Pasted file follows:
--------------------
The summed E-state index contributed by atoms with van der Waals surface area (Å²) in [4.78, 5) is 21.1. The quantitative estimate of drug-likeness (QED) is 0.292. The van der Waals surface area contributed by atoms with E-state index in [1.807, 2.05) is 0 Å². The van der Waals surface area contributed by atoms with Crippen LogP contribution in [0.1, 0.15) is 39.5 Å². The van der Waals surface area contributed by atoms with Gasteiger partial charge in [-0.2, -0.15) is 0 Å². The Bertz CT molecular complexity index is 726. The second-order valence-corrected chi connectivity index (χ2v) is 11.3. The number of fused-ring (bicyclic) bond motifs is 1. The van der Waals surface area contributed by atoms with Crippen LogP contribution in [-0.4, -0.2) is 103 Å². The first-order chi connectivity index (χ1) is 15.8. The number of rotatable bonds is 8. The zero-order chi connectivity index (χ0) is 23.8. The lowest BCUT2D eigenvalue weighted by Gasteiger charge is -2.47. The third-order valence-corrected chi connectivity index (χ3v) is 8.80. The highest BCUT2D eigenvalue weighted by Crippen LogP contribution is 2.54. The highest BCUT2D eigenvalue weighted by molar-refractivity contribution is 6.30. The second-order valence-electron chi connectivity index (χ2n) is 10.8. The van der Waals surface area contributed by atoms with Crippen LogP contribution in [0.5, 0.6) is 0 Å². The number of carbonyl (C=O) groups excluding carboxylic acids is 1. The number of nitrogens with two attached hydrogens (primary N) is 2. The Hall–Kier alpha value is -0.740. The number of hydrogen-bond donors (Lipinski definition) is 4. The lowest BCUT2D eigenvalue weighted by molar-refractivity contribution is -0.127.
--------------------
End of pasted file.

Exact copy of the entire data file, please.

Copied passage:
The summed E-state index contributed by atoms with van der Waals surface area (Å²) in [4.78, 5) is 21.1. The quantitative estimate of drug-likeness (QED) is 0.292. The van der Waals surface area contributed by atoms with E-state index in [1.807, 2.05) is 0 Å². The van der Waals surface area contributed by atoms with Crippen LogP contribution in [0.1, 0.15) is 39.5 Å². The van der Waals surface area contributed by atoms with Gasteiger partial charge in [-0.2, -0.15) is 0 Å². The Bertz CT molecular complexity index is 726. The second-order valence-corrected chi connectivity index (χ2v) is 11.3. The number of fused-ring (bicyclic) bond motifs is 1. The van der Waals surface area contributed by atoms with Crippen LogP contribution in [-0.4, -0.2) is 103 Å². The first-order chi connectivity index (χ1) is 15.8. The number of rotatable bonds is 8. The zero-order chi connectivity index (χ0) is 23.8. The lowest BCUT2D eigenvalue weighted by Gasteiger charge is -2.47. The third-order valence-corrected chi connectivity index (χ3v) is 8.80. The highest BCUT2D eigenvalue weighted by Crippen LogP contribution is 2.54. The highest BCUT2D eigenvalue weighted by molar-refractivity contribution is 6.30. The second-order valence-electron chi connectivity index (χ2n) is 10.8. The van der Waals surface area contributed by atoms with Crippen LogP contribution in [0.5, 0.6) is 0 Å². The number of carbonyl (C=O) groups excluding carboxylic acids is 1. The number of nitrogens with two attached hydrogens (primary N) is 2. The Hall–Kier alpha value is -0.740. The number of hydrogen-bond donors (Lipinski definition) is 4. The lowest BCUT2D eigenvalue weighted by molar-refractivity contribution is -0.127.